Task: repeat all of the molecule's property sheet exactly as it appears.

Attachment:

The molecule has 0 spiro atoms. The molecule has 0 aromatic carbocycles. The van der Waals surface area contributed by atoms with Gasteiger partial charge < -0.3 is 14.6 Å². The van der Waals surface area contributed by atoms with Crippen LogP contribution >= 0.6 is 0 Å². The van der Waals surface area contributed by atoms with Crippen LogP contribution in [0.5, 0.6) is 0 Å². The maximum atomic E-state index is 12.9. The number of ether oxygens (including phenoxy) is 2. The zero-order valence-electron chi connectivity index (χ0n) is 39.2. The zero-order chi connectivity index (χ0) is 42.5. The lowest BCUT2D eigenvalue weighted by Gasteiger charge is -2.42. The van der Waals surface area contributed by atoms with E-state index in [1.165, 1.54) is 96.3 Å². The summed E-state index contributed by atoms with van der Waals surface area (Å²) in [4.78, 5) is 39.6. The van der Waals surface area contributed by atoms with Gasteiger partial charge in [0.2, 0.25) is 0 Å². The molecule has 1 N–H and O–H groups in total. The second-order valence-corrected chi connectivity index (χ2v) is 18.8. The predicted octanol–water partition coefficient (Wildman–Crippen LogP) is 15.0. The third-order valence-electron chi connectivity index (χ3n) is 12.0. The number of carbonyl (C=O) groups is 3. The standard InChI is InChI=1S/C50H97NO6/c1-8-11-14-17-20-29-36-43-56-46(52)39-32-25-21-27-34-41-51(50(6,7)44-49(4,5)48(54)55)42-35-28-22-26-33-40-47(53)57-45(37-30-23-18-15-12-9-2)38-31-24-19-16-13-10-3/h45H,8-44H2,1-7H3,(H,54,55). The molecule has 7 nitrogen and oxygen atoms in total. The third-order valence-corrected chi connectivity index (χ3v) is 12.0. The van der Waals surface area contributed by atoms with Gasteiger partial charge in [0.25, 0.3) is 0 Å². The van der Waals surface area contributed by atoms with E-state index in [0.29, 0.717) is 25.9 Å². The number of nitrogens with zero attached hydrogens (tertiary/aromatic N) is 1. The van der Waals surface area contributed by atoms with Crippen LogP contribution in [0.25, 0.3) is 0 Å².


The molecule has 0 spiro atoms. The molecule has 0 aromatic carbocycles. The van der Waals surface area contributed by atoms with Gasteiger partial charge < -0.3 is 14.6 Å². The van der Waals surface area contributed by atoms with Crippen LogP contribution >= 0.6 is 0 Å². The van der Waals surface area contributed by atoms with Crippen LogP contribution in [0.5, 0.6) is 0 Å². The maximum atomic E-state index is 12.9. The number of ether oxygens (including phenoxy) is 2. The zero-order valence-electron chi connectivity index (χ0n) is 39.2. The zero-order chi connectivity index (χ0) is 42.5. The lowest BCUT2D eigenvalue weighted by Gasteiger charge is -2.42. The van der Waals surface area contributed by atoms with E-state index in [1.165, 1.54) is 96.3 Å². The summed E-state index contributed by atoms with van der Waals surface area (Å²) in [4.78, 5) is 39.6. The van der Waals surface area contributed by atoms with Gasteiger partial charge in [0.2, 0.25) is 0 Å². The molecule has 1 N–H and O–H groups in total. The second-order valence-corrected chi connectivity index (χ2v) is 18.8. The predicted octanol–water partition coefficient (Wildman–Crippen LogP) is 15.0. The third-order valence-electron chi connectivity index (χ3n) is 12.0. The number of carbonyl (C=O) groups is 3. The standard InChI is InChI=1S/C50H97NO6/c1-8-11-14-17-20-29-36-43-56-46(52)39-32-25-21-27-34-41-51(50(6,7)44-49(4,5)48(54)55)42-35-28-22-26-33-40-47(53)57-45(37-30-23-18-15-12-9-2)38-31-24-19-16-13-10-3/h45H,8-44H2,1-7H3,(H,54,55). The molecule has 7 nitrogen and oxygen atoms in total. The third-order valence-corrected chi connectivity index (χ3v) is 12.0. The van der Waals surface area contributed by atoms with Gasteiger partial charge in [0.25, 0.3) is 0 Å². The van der Waals surface area contributed by atoms with E-state index in [0.29, 0.717) is 25.9 Å². The number of nitrogens with zero attached hydrogens (tertiary/aromatic N) is 1. The van der Waals surface area contributed by atoms with Crippen LogP contribution in [0.25, 0.3) is 0 Å².